My writing is around leadership and is often focussed on how business leaders can “be more”. Perhaps some may find this post title a little “woo woo” for them, but hey, to model the title, those aren’t the audience I’m seeking.
The people I want to meet, to reach, to support, they understand that beyond their skills, tools, experience, who they are and how they show up are key to who they will meet.
Take this up a level and the same is true for any business or organisation. How anybody in that organisation behaves, how they “show up”, can at any time have a major impact on what other businesses will want to connect and do business with them.
As often happens, I’m spurred to write once again about this by several recent meetings and calls that reminded me of the truth, not only of “be the type of person you want to meet”, but also that the type of person you are being will dictate the type of person you do meet.
Today then, I’ll muse a bit and then simply link back to various posts I’ve made on this theme from the archives.
Two stories from this week from talking to friends and clients around business leadership.
First, a client told me that they had been approached recently for a business partnership. During the conversation, the person who had approached them told them that they had extensively “asked around” about them and their company. They got consistent answers back which had them know that my client and their company were the ideal partners. My client smiled and said to them that I’d told them that once they get themselves and their business to a certain level (both in how they show up and the foundations systems and structure of their business), then the phone will start to ring with people wanting to partner with them and even buy their business. Now it has started to happen for them.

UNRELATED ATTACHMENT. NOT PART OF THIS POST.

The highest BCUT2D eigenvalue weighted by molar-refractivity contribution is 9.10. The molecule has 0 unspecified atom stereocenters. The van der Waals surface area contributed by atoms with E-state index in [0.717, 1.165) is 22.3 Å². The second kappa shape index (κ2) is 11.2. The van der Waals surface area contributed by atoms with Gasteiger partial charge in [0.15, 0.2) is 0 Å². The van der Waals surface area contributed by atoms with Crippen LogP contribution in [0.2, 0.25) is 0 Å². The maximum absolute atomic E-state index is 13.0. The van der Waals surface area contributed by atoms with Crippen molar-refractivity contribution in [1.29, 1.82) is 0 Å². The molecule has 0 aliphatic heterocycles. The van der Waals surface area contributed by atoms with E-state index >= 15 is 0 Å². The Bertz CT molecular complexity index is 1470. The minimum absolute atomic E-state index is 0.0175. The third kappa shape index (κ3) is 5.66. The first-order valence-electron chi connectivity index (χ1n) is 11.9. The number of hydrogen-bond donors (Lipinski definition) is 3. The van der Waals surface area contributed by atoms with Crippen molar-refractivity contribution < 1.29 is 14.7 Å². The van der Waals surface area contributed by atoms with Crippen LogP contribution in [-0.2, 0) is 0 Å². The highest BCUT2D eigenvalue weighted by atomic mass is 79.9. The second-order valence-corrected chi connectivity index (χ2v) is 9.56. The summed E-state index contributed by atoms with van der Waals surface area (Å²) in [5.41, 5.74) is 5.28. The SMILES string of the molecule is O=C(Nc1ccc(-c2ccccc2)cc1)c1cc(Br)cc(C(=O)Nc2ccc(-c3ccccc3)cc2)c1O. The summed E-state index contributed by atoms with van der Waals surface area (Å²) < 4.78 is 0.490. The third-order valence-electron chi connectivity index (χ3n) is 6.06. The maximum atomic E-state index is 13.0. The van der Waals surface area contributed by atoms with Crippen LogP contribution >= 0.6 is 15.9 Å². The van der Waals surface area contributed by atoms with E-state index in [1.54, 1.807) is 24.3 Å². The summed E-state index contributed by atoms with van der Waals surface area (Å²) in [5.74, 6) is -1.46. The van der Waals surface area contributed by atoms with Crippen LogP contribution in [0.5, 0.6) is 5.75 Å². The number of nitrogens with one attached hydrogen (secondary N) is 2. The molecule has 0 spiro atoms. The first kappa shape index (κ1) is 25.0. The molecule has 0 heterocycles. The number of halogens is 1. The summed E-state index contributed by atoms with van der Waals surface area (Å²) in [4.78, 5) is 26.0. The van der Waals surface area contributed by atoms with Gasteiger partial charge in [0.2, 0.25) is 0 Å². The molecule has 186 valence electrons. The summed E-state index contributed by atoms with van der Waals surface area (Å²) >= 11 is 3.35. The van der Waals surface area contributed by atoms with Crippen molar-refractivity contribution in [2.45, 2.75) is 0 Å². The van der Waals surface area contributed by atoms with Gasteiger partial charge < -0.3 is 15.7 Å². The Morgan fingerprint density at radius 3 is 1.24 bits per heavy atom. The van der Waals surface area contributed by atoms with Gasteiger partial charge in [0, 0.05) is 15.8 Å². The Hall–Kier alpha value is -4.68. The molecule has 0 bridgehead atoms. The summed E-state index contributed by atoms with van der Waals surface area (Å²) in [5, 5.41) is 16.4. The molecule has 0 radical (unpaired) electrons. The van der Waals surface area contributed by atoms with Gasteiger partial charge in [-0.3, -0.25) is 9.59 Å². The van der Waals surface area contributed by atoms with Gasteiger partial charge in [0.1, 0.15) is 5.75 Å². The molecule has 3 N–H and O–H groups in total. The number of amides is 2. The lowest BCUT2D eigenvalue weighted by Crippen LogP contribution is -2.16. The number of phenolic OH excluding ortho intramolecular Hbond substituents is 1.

The second example from a friend and past client who has found themselves moving upwards more and more in their business over the years. Right now they being considered once again for another elevation in role. When I asked them how they would approach this in an upcoming meeting, we talked about it and they decided: “I’ll simply be me”. After all, being who they truly are (and they are an inspirational and caring leader) has worked well to date, so stick to a winning formula!.
Enough from me on my musing, so now I will give you some links to past posts, with excerpts from each one. Each is selected to give pause for thought on how we show up ad individuals. Please read them, then, if you lead a business or organisation, please consider the impact of how each of the people you lead show up. Do they (metaphorically) pick up litter? look to make a positive impact in each interaction? make the tough choices that are aligned to values?
So here we go:
In this post I wrote on what made Ed Percival who he was to me:
“..to Ed Percival, and considering his best qualities?
A stream of consciousness first:
- Unconditional support
- Expertise… oh my word, so much expertise
I find myself being concise in this, and Ed was even more concise. Everything he learned and practice in over fifty years as a coach and mentor was distilled into what he wanted and what he supported in everybody he touched in his life.
Ed passed away on June 25, 2015 and his presence is with me every day. One way I honour him is in the page on this site that talks about what my clients are looking for an how I support them, and it is called #BeMoreYou.
In that bullet point list of Ed’s qualities, I feel I see some of them in what I bring as coach, sounding board, mentor.. and as a father to my three boys… and it is an honour to carry on and evolve his legacy in my own way.”